Meet with an attorney

  • This field is for validation purposes and should be left unchanged.

Ohio Criminal Rule 32.1 – Withdrawing a Plea in a DUI case

Withdrawing a Plea in a DUI case

How Does Withdrawing a Plea in a DUI work?

The vast majority of DUI/OVI cases in Ohio do not go to trial and are often handled instead through plea deals with the prosecutor. However, if you pled guilty to your DUI charge and are now thinking about withdrawing your guilty plea or a plea of “no contest,” it is important to understand Ohio law on withdrawing pleas. Ohio Criminal Rule 32.1 states, “A motion to withdraw a plea of guilty or no contest may be made only before sentence is imposed; but to correct manifest injustice the court after sentence may set aside the judgment of conviction and permit the defendant to withdraw his or her plea.” Criminal Rule 32.1 may allow you to withdraw your “Guilty” or “No Contest” plea from your DUI case, under certain circumstances. If your plea has not yet been accepted by the trial judge or you have not yet been sentenced for the DUI offense, you will most likely be able to easily withdraw your plea. Unfortunately, if you have already been sentenced for the DUI offense, withdrawing your plea will be much more difficult.

However, the ability to withdraw your plea is not a right, and the trial judge has the discretion whether or not to grant your motion and allow you to withdraw the plea, after a hearing on your motion. Because you do not have an absolute right to withdraw your plea, the hearing on your motion is mandatory to “determine whether there is a reasonable and legitimate basis for the withdrawal of the plea.” State v. Xie, 62 Ohio.St.3d 521, 527 (Ohio 1992). It is important that you speak to an experienced DUI defense attorney as soon as possible if you are considering withdrawing your plea because time is very important and any undue delay will weigh negatively against your case.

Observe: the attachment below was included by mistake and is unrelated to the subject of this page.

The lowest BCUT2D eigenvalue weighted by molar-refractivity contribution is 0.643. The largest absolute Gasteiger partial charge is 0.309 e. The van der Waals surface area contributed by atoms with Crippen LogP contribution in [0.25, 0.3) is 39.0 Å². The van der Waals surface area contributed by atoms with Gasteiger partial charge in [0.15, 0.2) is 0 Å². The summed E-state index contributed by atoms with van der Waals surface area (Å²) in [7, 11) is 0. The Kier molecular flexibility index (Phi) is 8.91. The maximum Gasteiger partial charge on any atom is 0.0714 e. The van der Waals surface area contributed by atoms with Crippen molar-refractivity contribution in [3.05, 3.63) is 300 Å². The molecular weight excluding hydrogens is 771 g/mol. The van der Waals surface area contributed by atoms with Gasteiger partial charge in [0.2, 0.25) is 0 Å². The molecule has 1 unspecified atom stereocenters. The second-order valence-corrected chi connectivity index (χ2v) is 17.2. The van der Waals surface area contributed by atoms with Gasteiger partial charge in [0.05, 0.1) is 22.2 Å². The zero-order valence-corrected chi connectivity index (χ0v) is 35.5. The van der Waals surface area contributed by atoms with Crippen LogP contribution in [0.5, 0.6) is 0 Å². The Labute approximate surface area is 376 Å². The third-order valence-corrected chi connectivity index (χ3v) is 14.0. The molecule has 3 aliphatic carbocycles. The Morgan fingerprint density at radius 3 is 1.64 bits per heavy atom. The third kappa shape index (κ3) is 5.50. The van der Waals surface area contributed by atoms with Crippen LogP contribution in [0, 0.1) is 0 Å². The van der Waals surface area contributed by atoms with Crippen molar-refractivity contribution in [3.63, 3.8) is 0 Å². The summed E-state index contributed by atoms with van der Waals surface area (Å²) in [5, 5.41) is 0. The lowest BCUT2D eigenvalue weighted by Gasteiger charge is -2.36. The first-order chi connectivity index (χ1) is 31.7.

If the judge allows you to withdraw your guilty plea, your case will usually return to its status before the original plea, likely meaning that you will go to trial or attempt to negotiate another plea deal with the prosecution. In some cases, such as when exonerating evidence was discovered, your DUI charges may be dismissed by the judge. However, you should be aware that withdrawing your plea will not prevent you from potentially receiving an even harsher sentence if you are convicted of the DUI offense or if the prosecution refuses to offer you a lighter plea deal.

If the judge denies your motion to withdraw your guilty plea, you may appeal the decision by claiming that the trial judge abused their discretion in denying your motion. However, an appellate court will consider several factors, established in the case of Blakemore v. Blakemore, 5 Ohio St.3d 217 (1983). These “Blakemore” factors include: (1) Would the prosecution be prejudiced if you are allowed to withdraw your plea? (2) Were you represented by very competent defense counsel? (3) What was the extent of the plea hearing when the judge first accepted your plea? (4) Did the trial judge hold a full hearing on your Criminal Rule 32.1 Motion to withdraw your guilty plea? (5) Did the trial judge give “full and fair consideration” to your motion to withdraw your plea? (6) Did you file the motion to withdraw plea within a reasonable time of entering the plea? (7) Did your motion to withdraw plea include specific reasons that justified withdrawing your plea? (8) Did you understand the nature of your DUI charges and the possible penalties or consequences? and (9) Is there a chance that you may be innocent or have a reasonable defense to the DUI offense(s) you were charged with?